He might really say, “I don’t think I’m keeping the commandments. I know I fail in loving my brothers and my sisters. Perhaps I’m not a Christian at all.” And so, I think that what John writes now is a kind of interlude in which he wants to encourage people like me, and maybe even more so, those whose consciences are even more tender than mine. I think, therefore, it’s very fitting that in this brief paragraph, this apostle of love, the elderly apostle, the last of the apostles still living — the apostolic age is drawing to its conclusion — assures the ones to whom he writes these very strong words of test, that he is confident of their faith and life.

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  1. Neil Schoch
    March 25, 2014 at 11:28 am

    Thanks Lynda!
    The fear of not measuring up to God’s standards in our Christian walk and therefore losing one’s salvation is a major issue with many believers especially in Churches were it is sadly and wrongfully taught that salvation can be lost.
    Sadly it has even led one believer I know to recently attempt to end his life and “get it over with.”
    Thankfully by sharing with him scripture passages like John 10:27-29 and many others his fears were settled and he had peace in his heart.
    “And I give them eternal life, and they shall never perish; neither shall anyone snatch them out of My hand.”
    To teach that salvation can be lost is to call our dear Lord a liar. Never perish means just that – never. Jesus took us from the “gutter most” and saved us to the “utter most,” praise be to his holy name.

    Yes, there are scriptures that sound like salvation can be lost, but understanding whom they were written to and for what purpose helps in understanding the truth of all scripture.

    Good works are still very important as Ephesians 2:10 tells us – saved by grace through faith for the purpose of fulfilling God’s plan for our lives, but never the loss of salvation.
    Romans 8:35-39 is another glorious assurance of the eternal security of the believer in Jesus Christ.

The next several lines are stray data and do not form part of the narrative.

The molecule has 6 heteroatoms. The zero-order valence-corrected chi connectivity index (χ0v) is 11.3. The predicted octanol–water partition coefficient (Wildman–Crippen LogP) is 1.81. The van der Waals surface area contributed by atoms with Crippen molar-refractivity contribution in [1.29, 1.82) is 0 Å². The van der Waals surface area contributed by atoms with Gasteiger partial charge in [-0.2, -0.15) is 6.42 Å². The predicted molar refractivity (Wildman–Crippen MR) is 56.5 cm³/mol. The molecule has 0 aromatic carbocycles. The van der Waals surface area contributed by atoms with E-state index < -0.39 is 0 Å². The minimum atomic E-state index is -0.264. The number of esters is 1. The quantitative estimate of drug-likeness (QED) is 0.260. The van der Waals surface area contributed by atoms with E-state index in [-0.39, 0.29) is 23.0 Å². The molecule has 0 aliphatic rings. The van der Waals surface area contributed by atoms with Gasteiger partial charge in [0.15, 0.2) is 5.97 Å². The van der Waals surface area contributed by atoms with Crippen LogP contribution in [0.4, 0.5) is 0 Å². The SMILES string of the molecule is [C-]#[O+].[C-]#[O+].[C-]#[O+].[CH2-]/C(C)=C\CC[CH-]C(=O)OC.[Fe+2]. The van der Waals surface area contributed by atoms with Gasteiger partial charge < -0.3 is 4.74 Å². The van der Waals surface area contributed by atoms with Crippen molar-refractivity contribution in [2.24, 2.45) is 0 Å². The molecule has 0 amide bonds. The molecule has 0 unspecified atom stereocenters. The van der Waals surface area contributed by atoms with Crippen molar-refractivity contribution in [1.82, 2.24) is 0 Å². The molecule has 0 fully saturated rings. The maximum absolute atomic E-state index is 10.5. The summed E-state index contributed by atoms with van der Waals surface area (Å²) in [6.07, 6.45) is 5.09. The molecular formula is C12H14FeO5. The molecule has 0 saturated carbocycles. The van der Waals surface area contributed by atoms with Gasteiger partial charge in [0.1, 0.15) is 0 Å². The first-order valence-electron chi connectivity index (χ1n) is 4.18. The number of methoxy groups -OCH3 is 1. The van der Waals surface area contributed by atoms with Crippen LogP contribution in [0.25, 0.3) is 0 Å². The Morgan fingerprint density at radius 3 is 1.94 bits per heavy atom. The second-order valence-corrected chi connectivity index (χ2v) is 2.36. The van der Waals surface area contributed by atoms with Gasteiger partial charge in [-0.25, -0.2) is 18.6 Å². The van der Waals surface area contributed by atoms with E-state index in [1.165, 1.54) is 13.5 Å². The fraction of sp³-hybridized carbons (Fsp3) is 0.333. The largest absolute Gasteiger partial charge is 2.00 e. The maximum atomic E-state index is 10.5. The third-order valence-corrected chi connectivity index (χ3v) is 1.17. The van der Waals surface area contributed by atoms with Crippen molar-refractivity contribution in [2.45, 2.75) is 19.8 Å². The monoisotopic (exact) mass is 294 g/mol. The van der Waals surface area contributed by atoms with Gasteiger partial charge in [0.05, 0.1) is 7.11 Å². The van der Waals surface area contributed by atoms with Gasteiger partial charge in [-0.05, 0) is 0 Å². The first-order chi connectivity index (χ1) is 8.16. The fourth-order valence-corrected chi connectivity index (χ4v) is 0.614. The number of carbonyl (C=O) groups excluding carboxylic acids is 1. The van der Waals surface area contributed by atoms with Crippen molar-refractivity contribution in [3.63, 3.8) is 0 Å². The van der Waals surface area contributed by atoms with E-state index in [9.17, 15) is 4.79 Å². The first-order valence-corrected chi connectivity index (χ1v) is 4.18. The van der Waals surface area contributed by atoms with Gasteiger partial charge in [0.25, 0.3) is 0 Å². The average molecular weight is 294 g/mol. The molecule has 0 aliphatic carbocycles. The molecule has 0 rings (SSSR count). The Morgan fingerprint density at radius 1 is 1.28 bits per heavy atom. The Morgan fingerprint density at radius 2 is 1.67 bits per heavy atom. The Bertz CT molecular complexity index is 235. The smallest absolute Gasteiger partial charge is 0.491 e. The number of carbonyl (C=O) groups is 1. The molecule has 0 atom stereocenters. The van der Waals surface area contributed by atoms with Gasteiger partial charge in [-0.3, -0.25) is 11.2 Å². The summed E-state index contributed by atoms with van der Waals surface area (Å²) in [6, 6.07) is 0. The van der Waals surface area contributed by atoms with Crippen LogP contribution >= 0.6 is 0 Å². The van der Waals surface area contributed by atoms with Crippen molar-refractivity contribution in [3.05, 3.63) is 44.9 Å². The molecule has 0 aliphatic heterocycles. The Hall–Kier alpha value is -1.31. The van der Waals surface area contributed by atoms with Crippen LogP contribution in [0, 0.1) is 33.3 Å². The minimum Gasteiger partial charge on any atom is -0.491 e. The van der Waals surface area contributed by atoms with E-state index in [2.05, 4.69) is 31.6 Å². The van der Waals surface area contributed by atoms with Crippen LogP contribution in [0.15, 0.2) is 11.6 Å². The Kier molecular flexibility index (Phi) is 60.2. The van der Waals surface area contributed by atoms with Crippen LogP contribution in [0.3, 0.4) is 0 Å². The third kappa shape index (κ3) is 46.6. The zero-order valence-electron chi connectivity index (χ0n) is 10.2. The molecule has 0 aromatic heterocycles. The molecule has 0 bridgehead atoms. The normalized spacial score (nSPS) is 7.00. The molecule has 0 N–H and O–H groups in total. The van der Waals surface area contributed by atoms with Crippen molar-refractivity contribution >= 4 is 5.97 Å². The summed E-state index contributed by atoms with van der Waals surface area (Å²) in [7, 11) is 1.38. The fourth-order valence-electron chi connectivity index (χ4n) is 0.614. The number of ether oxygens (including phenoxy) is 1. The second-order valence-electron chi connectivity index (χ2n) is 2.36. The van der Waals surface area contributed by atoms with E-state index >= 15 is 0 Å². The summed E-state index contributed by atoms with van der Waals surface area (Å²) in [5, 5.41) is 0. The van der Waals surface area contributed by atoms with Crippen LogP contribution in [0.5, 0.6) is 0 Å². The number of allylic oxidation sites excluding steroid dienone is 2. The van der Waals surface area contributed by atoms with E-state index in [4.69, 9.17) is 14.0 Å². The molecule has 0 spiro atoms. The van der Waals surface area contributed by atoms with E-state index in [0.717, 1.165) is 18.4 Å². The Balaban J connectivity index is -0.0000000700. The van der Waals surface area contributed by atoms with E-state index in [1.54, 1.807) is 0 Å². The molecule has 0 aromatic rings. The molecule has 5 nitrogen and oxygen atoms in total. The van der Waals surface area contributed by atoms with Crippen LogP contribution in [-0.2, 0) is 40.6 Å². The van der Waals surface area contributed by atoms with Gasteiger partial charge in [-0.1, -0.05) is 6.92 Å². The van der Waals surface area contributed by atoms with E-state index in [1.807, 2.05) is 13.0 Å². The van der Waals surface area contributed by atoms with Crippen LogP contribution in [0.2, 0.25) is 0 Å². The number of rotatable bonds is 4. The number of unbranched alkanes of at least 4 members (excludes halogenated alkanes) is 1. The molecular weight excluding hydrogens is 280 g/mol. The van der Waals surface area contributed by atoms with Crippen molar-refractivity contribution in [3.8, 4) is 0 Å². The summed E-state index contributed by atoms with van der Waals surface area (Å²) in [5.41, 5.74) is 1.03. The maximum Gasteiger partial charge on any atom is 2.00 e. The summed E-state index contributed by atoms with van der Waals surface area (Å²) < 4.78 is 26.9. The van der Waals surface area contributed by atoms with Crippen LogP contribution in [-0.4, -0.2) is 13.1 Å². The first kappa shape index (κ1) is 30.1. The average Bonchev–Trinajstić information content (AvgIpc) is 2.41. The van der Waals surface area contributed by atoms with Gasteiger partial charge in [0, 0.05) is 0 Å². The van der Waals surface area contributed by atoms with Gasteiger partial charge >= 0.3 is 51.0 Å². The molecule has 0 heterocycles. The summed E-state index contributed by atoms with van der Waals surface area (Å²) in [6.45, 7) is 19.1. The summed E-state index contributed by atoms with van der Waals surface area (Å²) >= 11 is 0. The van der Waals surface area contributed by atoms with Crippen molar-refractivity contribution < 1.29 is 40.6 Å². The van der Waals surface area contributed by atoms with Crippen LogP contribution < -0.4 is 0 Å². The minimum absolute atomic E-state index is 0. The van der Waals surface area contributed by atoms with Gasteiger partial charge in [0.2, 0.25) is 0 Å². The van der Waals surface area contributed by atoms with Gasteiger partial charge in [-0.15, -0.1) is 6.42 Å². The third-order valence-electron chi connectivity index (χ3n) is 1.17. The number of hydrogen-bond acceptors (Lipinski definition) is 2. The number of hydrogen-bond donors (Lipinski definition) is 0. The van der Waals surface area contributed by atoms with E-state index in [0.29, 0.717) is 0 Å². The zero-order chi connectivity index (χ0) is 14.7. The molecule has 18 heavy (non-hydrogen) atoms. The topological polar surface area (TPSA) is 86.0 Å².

Thanks for this post and may it bring assurance and peace to any doubting heart.

    • March 25, 2014 at 1:12 pm

      Thanks for your comment, Neil. Yes, as you said, in many churches the problem comes from the false teaching that people can lose their salvation; in other cases the idea that “what if I’m not one of the elect?” or just the fear of not measuring up. I recall S. Lewis Johnson humorously telling about different denominational groups, that one group is sure they have it (salvation) if they haven’t lost it, and another group knows they won’t lose it but they aren’t sure they have it. Spurgeon also had excellent words for the tender conscience, the timid and weak-faith individuals.

  2. March 25, 2014 at 9:27 pm

    Thank you Lynda for these valuable nuggets.

    • March 26, 2014 at 5:18 pm

      Thanks, bography. I’m glad that these quotes are helpful.

  3. March 26, 2014 at 2:32 am

    Romans 8:29-30 ESV
    29 For those whom he foreknew he also predestined to be conformed to the image of his Son, in order that he might be the firstborn among many brothers. 30 And those whom he predestined he also called, and those whom he called he also justified, and those whom he justified he also glorified.

    “Foreknew” does not mean foreknowing that you – corrupt creature that you are/were – will choose Christ, but foreknowing you in the same way as in “Before I formed you in the womb I knew you, before you were born I set you apart; I appointed you as a prophet to the nations.” (Jeremiah 1:5).

    Believers will never lose their salvation because they will be glorified (granted eternal life). They will be glorified not because they will to be glorifed but because God wills it. According to Arminianism, it is the sinner’s will that predetermines/predestinates, him or her to salvation. It follows that if you can will youself to be saved, you should be able to will yourself to become unsaved – as many times as you will, until God pops you off, while hoping that your game of “I love Him, I love Him not” ends on the right option.